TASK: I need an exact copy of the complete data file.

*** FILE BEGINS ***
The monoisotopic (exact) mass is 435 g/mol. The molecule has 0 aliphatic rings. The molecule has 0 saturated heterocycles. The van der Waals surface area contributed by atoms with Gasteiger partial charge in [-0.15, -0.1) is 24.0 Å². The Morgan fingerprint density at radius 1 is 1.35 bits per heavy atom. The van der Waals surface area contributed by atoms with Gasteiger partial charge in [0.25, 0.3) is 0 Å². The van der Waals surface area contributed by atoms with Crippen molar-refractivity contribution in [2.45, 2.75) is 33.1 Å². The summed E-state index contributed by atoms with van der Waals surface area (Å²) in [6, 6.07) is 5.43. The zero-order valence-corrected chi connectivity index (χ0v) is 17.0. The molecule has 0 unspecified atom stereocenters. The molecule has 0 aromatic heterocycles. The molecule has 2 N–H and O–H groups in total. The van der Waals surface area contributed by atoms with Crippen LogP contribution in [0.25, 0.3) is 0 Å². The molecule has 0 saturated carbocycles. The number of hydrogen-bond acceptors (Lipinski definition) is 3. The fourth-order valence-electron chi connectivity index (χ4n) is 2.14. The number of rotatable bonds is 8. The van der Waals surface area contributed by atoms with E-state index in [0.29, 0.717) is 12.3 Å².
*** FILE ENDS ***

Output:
The monoisotopic (exact) mass is 435 g/mol. The molecule has 0 aliphatic rings. The molecule has 0 saturated heterocycles. The van der Waals surface area contributed by atoms with Gasteiger partial charge in [-0.15, -0.1) is 24.0 Å². The Morgan fingerprint density at radius 1 is 1.35 bits per heavy atom. The van der Waals surface area contributed by atoms with Gasteiger partial charge in [0.25, 0.3) is 0 Å². The van der Waals surface area contributed by atoms with Crippen molar-refractivity contribution in [2.45, 2.75) is 33.1 Å². The summed E-state index contributed by atoms with van der Waals surface area (Å²) in [6, 6.07) is 5.43. The zero-order valence-corrected chi connectivity index (χ0v) is 17.0. The molecule has 0 unspecified atom stereocenters. The molecule has 0 aromatic heterocycles. The molecule has 2 N–H and O–H groups in total. The van der Waals surface area contributed by atoms with Crippen LogP contribution in [0.25, 0.3) is 0 Å². The molecule has 0 saturated carbocycles. The number of hydrogen-bond acceptors (Lipinski definition) is 3. The fourth-order valence-electron chi connectivity index (χ4n) is 2.14. The number of rotatable bonds is 8. The van der Waals surface area contributed by atoms with E-state index in [0.29, 0.717) is 12.3 Å².